Why is Bob not complaining that Spotify is destroying the future of the music industry? Because it would be silly. But that proposition has more merit than positing that nobody will ever buy another song they don't already own. That's the only way Bob's argument can stand up.
I can't quite see why this would happen, or how iTunes Match would cause the greatest, and certainly unprecedented, shift in cultural demand patterns in human history.
Next page: Plus ça small change
"The deal-breaker for me is that I really don't want my music, much of which was encoded very carefully, chewed up and spat back at me in AAC format."
As one of the team that originally developed the AAC format in the late 90s, I find pretentious opinions like this quite insulting. If you bothered to do some proper research you'd know the real consequences of encoding music with the AAC codec. A quality assessment such as "chewed up and spat out" is so wide of the mark it calls into question the credibility of your entire article.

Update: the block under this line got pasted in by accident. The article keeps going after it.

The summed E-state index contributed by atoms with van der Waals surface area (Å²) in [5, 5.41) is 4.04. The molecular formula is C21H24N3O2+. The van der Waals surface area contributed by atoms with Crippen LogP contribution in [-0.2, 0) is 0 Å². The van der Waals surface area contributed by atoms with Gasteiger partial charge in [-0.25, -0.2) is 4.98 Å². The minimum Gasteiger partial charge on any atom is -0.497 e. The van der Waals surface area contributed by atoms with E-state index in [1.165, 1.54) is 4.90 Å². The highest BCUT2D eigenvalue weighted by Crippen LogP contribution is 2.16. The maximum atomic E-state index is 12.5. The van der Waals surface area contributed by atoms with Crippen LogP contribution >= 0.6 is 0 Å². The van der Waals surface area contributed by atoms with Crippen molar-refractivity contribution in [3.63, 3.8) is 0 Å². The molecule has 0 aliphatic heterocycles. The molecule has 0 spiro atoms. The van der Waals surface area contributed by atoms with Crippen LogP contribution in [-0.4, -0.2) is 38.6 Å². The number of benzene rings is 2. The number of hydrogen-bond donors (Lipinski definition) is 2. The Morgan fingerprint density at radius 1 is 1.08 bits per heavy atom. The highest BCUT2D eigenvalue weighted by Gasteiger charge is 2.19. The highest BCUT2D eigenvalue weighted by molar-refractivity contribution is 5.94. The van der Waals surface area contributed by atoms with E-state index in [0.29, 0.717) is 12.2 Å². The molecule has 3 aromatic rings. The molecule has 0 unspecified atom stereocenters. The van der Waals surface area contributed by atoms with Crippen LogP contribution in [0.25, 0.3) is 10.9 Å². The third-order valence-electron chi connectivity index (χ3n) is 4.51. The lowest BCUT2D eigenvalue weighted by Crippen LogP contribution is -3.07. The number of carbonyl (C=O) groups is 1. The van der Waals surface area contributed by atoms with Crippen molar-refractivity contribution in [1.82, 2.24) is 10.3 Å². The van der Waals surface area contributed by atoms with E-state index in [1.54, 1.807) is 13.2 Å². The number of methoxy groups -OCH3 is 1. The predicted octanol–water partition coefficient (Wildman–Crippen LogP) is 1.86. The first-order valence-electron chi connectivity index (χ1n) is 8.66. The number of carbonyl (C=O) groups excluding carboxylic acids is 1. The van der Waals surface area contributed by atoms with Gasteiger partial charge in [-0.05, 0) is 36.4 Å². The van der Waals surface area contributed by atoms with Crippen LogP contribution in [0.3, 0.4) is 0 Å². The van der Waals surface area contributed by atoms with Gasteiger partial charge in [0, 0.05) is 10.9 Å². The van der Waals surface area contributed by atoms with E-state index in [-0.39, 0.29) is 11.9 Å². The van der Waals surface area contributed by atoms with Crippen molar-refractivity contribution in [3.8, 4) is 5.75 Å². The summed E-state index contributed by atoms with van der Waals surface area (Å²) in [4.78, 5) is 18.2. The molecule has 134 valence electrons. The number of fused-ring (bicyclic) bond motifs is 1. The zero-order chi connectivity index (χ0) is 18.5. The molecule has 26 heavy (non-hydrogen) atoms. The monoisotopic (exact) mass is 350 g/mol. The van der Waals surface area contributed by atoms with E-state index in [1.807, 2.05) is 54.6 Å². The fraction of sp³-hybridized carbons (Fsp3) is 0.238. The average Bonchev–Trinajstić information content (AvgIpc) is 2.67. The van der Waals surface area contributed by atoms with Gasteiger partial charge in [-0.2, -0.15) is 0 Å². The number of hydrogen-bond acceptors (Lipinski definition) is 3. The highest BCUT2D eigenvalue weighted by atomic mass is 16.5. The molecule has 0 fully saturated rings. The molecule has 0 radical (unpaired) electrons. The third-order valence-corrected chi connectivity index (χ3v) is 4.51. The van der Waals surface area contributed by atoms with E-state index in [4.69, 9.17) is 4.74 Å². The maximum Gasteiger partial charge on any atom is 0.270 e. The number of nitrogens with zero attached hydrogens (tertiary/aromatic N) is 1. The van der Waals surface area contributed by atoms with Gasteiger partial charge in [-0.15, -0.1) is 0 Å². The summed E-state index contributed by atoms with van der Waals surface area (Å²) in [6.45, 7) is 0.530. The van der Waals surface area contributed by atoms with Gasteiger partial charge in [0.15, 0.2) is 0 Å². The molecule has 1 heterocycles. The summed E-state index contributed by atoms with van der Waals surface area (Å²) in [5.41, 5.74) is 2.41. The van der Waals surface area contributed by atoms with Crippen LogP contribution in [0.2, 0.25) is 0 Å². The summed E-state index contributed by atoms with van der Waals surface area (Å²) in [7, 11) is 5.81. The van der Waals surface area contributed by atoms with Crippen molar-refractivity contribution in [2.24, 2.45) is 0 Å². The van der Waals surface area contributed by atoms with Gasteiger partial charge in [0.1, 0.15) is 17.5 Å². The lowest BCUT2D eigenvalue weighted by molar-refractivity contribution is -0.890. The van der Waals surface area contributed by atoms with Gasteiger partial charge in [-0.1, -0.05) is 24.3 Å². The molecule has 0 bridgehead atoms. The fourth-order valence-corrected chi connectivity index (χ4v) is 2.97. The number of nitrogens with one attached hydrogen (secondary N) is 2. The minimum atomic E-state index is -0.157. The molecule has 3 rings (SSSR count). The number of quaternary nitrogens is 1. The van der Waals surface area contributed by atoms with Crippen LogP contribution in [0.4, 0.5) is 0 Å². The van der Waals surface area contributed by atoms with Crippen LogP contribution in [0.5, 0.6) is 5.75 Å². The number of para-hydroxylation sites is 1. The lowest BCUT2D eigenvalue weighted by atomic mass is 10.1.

FYI: I was a research scientist on the MPEG technology programme between 1998 and 2002, and worked exclusively in psychoacoustic modelling. And back at Philips NatLab we used to use the FYI acronym somewhat differently. Clue: the "i" stands for "idiot".
I like Steven Tyler, Bryan Adams, Celion and hundreds more from symphony composers to hard rock. I'm a heart surgeon. Please tell me how listening to this music makes me mindless, or how you are in anyway qualified to call anything mindless. Or for that matter who are you to decide if someone is talented enough, and who deserves their 15 minutes of fame...or more. I like what Apple has done. I don't have to buy an entire cd with songs I do not like and instead can opt to buy the one song I do like. I like that I can sample music from iTunes from artists I've never heard of before, who are trying to make it, I like it when I find someone, or a song, I've never heard of and can download that song and it cost 99 cents to $1.27. I like even more that anything I have wifi / bluetooth setup on can receive the songs I did purchase. But what I like the most is that people, who you say, have no talent, do not need to use the music industry anymore and can instead use Apple to live their dream. Many have become known because of it.